Fourth observation; namely, That it is a very great aggravation of sin, for men to offend against the light of their own minds. The apostle here aggravates the wickedness of the heathen world, that they did not live up to that knowledge which they had of God, but contradicted it in their lives, “holding the truth of God in unrighteousness.” And that he speaks here of the heathen, is plain from his following discourse, and the character he gives of those persons of whom he was speaking, “who hold the truth of God in unrighteousness; because that which may be known of God is manifest in them, for God hath shewn it unto them;” and this he proves, because those who were destitute of Divine revelation, were not without all knowledge of God, being led by the sight of this visible world, to the knowledge of an invisible Being and power that was the author of it: (ver. 20, 21.) “For the invisible things of him from the creation of the world are clearly seen, being understood by the things which are made, even his eternal power and godhead, so that they are without excuse; because that, when they knew God, they glorified him not as God, (Haec est summa delicti, nolle agnoscere, quem ignorare non possis, saith Tertullian to the heathen; ‘This is the height of thy fault, not to acknowledge him, whom thou canst not but know, not to own him, of whom thou canst not be ignorant if thou wouldst;’) neither were thankful;” they did not pay those acknowledgments to him which of right were due to the author of their being, and of all good things; but became vain in their imaginations; ἐματαιώθησαν ἐν τοῖς διαλογισμοῖς αὐτῶν, they were fooled with their own reasonings. This he speaks of the philosophers, who in those great arguments of the being and providence of God, the immortality of the soul, and the rewards of another world, had lost the truth by too much subtilty about it, and had disputed themselves into doubt and uncertainty about those things which were naturally known; for nimium altercando veritas amittitur; “Truth is many times lost by too much contention and dispute about it; and, by too eager a pursuit of it, men many times outrun it, and leave it behind;” (ver. 22.) “and professing themselves to be wise, they became fools.” Men never play the fools more, than by endeavouring to be over-subtle and wise; (ver. 23.) “and changed the glory of the incorruptible God, into an image made like to corruptible man, and to birds, and to four-footed beasts, and creeping things;” here he speaks of the sottishness of their idolatry, whereby they provoked God to give them up to all manner of lewdness and impurity; (ver. 24.) “wherefore God also gave them up unto uncleanness, through the lusts of their own hearts;” and again, (ver. 26.) “for this cause God gave them up to vile affections;” and then he enumerates the abominable lusts and vices they were guilty of, notwithstanding their natural acknowledgment of the Divine justice; (ver. 32.) “who, knowing the judgment of God, that they which commit such things are worthy of death, not only do the same, but have pleasure in them that do them.” By all which it appears that he speaks of the heathen, who offended against the natural light of their own minds, and therefore were without excuse. Quam sibi veniam sperare possunt impietatis suae, qui non agnoscunt cultum ejus, quem prorsus ignorari ab hominibus fas non est? saith Lactantius; “How can they hope for pardon of their impiety, who deny to worship that God, of whom it is not possible mankind should be wholly ignorant?”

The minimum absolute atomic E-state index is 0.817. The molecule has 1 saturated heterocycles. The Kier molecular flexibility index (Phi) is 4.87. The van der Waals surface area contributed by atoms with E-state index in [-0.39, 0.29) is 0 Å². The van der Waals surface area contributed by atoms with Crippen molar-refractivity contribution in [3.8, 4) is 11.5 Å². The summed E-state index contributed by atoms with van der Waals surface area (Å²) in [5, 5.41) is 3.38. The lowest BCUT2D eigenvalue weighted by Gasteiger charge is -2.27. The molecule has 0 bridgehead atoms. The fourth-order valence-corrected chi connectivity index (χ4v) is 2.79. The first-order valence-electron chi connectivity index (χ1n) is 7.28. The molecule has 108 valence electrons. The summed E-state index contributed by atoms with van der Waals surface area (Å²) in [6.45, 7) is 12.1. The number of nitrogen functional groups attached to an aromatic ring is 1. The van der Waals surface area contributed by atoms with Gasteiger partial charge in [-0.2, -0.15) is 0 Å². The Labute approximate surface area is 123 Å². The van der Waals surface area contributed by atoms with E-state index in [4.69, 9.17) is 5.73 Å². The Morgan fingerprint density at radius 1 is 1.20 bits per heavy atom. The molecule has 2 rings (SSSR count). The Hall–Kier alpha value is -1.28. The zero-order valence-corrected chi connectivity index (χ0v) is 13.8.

So that this is “to hold the truth in unrighteousness,” injuriously to suppress it, and to hinder the power and efficacy of it upon their minds and actions; for so the word κατέχειν sometimes signifies, as well as to hold fast; and this every man does, who acts contrary to what he believes and knows; he offers violence to the light of his own mind, and does injury to the truth, and keeps that a prisoner which would set him free; “ye shall know the truth (says our Lord), and the truth shall make you free.”
And this is one of the highest aggravations of the sins of men, to offend against knowledge, and that light which God hath set up in every man’s mind. If men wander and stumble in the dark, it is not to be wondered at; many times it is unavoidable, and no care can prevent it: but in the light it is expected men should look before them, and discern their way. That natural light which the heathens had, though it was but comparatively dim and imperfect, yet the apostle takes notice of it as a great aggravation of their idolatrous and abominable practices. Those natural notions which all men have of God, if they had in any measure attended to them, and governed themselves by them, might have been sufficient to have preserved them from dishonouring the Deity, by worshipping creatures instead of God; the common light of nature was enough to have discovered to them the evil of those lewd and unnatural practices, which many of them were guilty of; but they detained and suppressed the truth most injuriously, and would not suffer it to have its natural and proper influence upon them; and this is that which left them without excuse, that from the light of nature they had knowledge enough to have done better and to have preserved them from those great crimes which were so common among them.